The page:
Working with Hospice taught me many unique lessons I would have otherwise missed. One such lesson found its way into my heart during a counseling session with a recently bereaved widow. She came into the office and took her seat opposite me. Unacquainted, we exchanged small talk before beginning our journey together. I asked her to tell me her story.
She paused pensively as if standing outside peeking into the windows of her own memories. Other than the sound of soft sobs the room was quiet. Her left hand clenched a damp crumpled tissue; tears carved long slow trails down her cheeks. She opened her mouth but at first nothing came out. It appeared as if her mind was frantically searching for the words her heart needed to say. He wasn’t perfect, but he was so much more than just another good man. He was her teenage sweetheart and the love of her life. They had been given what many only dream of but now her happiness had been laid to rest with him.
The frequent hospital visits her husband’s illness demanded had become an expected part of their routine. A brief scare, an unexpected rally, another trip home, this was the cycle she had come to expect. She reminisced, surely, he would pull through, he always did, but this time was different.
The memory of his dramatic final moments had become her tormentor. In the brief moment she had turned away from his hospital bed her whole world changed. His body shook like an autumn leaf pummeled by the wind. A team of nurses met her at the door as she hurried to find help. Looking back, it all seemed like a surreal nightmare. Slowly she retold the story of fading into a foggy background as experienced doctors and nurses rushed in and ushered her out. They worked feverishly to stabilize him, but even advanced medicine could not stop his advancing disease process. No one knows the power of the word gone until it is spoken in apologetic tones in one’s own unbelieving ears.
I can’t help but imagine her shuffling aimlessly back into his room in an almost robotic manner, stunned and in shock at how quickly her life had just unraveled. Otherwise chatty machines seemed reverently quiet, he was eerily still, and the hands she had held so long were already unfamiliarly cool. Although they were together again in that lonesome room she knew she was alone and he was gone. The sacred hour she spent with her husband before releasing his shell to the funeral home is not a thing to be lightly commented on. Those moments were her moments not to be shared. When it was time she packed her things and tearfully left the room shutting the door behind her.
As she told her story the continual re-occurrence of the last time she saw him alive made one thing abundantly clear to me. She was being held hostage by the traumatic memory of his death. A life time of memories were being starved and suppressed by the torment of one traumatic moment. That unavoidable picture was the terrorist that haunted her sleep, chased the taste from her food, and posted a closed sign on the door of her heart. There were so many rooms in the house of her grief begging to be visited, but one memory locked her in and would not allow her to leave. We both knew it was time for her to go.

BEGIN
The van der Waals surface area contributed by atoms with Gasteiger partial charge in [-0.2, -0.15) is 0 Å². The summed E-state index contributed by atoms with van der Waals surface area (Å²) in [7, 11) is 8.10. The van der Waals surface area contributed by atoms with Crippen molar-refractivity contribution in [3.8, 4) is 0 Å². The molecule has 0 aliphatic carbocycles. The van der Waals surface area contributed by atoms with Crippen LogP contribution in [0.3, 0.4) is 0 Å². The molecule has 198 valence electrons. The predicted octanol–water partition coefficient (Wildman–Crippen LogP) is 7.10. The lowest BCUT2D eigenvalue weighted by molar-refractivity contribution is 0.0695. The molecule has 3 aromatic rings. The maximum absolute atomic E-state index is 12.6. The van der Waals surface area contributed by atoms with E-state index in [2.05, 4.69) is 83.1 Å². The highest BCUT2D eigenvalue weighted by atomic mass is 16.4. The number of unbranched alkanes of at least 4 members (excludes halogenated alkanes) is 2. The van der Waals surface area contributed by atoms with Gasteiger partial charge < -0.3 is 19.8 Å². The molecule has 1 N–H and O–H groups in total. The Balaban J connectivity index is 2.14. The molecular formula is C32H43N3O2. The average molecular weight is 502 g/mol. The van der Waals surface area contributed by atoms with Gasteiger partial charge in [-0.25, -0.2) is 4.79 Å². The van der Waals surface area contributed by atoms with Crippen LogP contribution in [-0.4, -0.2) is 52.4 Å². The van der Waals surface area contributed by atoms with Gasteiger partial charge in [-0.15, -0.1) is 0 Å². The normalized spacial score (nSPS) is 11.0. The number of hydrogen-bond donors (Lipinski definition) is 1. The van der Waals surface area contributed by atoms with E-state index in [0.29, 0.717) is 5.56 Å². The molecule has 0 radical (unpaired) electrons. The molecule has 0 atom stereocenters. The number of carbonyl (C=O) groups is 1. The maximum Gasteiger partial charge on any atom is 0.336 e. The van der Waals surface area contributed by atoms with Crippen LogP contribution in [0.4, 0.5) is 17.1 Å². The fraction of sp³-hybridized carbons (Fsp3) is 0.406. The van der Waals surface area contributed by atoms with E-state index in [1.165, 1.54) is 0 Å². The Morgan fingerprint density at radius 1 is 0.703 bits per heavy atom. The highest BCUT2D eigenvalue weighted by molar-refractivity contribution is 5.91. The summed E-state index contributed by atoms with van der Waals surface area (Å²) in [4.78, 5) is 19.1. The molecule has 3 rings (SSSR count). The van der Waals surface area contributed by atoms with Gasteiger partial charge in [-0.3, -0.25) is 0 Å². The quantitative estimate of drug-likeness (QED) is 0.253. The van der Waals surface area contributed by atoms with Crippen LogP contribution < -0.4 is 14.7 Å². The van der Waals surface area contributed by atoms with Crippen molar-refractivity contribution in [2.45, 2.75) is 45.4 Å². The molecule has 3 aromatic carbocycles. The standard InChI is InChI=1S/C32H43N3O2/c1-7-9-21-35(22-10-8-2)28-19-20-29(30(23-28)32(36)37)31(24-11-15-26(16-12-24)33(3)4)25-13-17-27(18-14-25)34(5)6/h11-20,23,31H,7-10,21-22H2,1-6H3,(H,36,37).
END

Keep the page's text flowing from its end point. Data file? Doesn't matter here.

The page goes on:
Sometimes to deal with a traumatic event or hostile memory it is necessary to seek professional counseling. Nevertheless, even an experienced provider cannot change the past. Among the most important forward steps in the journey of life is making the decision that you will not spend the rest of your days held hostage by the dark shadows of the past. For her it was a hospital room, for you it may be a conversation, a bad decision, an unavoidable event, or something else that no one else would ever guess. The past can be a terrible tormentor but it only holds the power we give it. If we are ever going to live again we must make the conscious decision to leave the past where it belongs and step forward into the future.
I would not be so naïve as to suggest that we can choose to forget our past, but I am confident we have the power to choose not to live there.
Overcoming a memory may take a lifetime; but not letting it take your life is a choice you must make. Whether it be our own sins or the sins of others, what if’s or I should haves, we cannot allow what was to decide what is.
Before concluding our time together, I encouraged her to make an intentional visit to the room where she had been held captive so long. Acknowledge what happened there and grieve what was not. I asked her to take the time she needed to observe her surroundings, rediscover those moments she had forgotten, and gather the things she would need for the future. Box up everything you want to keep and then say goodbye–not goodbye to him, but goodbye to that small cell that has held your life for ransom so long–and shut the door behind you when you go.
As we face this new year I encourage you to let go of what you cannot change and embrace the goodness and the mercy of God in the here and now. Don’t try to forget the past. File those lessons away that were learned from it, learn to see the grace of God in the midst of it, then leave it where it belongs and shut the door behind you when you go.
-Pastor Ben Webb